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Regulation of Membrane Trafficking

The Lab

Intracellular Cargo Transport

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Eukaryotic cells such as yeast, plants, and humans use conserved pathways to direct small membrane-bound vesicles containing specific cargo to discrete subcellular compartments and to the plasma membrane for secretion. Proper navigation of these vesicles through the dense cytosol of the cell is crucial for normal growth, maintenance of cellular integrity, organelle biogenesis, and intercellular signaling events, such as release of hormones, cytokines and neurotransmitters. Disruption of these trafficking pathways has been implicated in a variety of humans diseases, including immune disorders, cancer, diabetes, ciliopathies, and viral and bacterial pathogenesis. Our lab is interested in elucidating the mechanistic details of vesicle delivery to better understand how specificity is maintained in complicated cellular environments, and how errors in trafficking can give rise to disease phenotypes.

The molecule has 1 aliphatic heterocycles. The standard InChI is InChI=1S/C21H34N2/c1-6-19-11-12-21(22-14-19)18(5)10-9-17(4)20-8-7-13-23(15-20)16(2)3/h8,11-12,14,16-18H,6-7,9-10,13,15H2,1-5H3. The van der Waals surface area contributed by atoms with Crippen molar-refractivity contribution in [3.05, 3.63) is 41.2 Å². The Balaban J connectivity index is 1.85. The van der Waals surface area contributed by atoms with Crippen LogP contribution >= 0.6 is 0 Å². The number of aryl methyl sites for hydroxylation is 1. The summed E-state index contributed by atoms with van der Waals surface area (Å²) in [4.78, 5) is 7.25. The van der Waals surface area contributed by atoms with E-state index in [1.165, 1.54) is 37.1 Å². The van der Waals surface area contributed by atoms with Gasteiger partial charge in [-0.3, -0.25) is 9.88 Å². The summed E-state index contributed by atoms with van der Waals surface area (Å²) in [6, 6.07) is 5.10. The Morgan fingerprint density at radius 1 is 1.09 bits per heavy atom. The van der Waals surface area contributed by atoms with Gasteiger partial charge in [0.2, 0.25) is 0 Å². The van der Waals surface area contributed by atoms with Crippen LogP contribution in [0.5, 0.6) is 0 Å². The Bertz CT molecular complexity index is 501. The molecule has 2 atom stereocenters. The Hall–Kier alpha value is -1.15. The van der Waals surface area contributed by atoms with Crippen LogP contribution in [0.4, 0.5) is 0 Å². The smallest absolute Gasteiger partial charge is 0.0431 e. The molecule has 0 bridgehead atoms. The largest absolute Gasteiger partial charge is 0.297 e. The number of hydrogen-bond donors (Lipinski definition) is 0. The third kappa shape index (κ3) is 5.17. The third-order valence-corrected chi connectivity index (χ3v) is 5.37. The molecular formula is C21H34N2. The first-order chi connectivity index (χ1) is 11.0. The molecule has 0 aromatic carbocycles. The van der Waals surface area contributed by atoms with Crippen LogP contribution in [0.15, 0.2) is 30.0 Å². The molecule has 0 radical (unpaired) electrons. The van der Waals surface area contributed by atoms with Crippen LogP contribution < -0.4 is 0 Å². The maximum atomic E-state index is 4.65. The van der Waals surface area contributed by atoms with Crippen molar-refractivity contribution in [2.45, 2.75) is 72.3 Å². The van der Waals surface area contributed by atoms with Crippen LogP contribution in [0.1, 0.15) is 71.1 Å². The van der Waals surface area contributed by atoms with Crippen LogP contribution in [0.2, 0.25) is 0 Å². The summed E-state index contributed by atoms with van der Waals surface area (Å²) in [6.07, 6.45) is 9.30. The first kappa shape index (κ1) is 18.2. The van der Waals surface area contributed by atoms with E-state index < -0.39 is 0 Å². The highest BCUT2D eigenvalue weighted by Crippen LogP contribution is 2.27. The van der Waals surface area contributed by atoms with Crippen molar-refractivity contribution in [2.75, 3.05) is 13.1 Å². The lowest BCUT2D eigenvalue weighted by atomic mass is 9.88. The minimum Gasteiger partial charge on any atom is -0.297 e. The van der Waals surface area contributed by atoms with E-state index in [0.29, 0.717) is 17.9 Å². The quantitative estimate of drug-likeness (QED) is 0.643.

Meet the Lab

Research Focus

Multidisciplinary Studies to Delineate Molecular Mechanisms


Our overall research goals are to delineate molecular mechanisms that underlie fundamental cell biology processes of membrane transport, including exocytosis, endocytosis and nuclear export. Elucidation of these mechanisms requires multidisciplinary approaches, combining protein and lipid biochemistry, biophysics, structural biology (both X-ray crystallography and state-of-the-art cryoEM), mass spectrometry and integrative computational approaches, fluorescence microscopy, and genetics and cell biology in a variety of model organisms.

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Contact Us

Lazare Research Building 905

Lazare Research Building 970

Campus Map (pdf)

508-856-8318 (office)


Mailing Address:
University of Massachusetts Medical School
Attn: Dr. Mary Munson/BMP department
364 Plantation St LRB905
Worcester, MA 01605

Join Us

We are always interested in applications from qualified candidates at postdoctoral and research associate levels.

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Undergraduates interested in pursuing a PhD at UMass Medical School should apply directly to the Graduate School of Biomedical Sciences Program.

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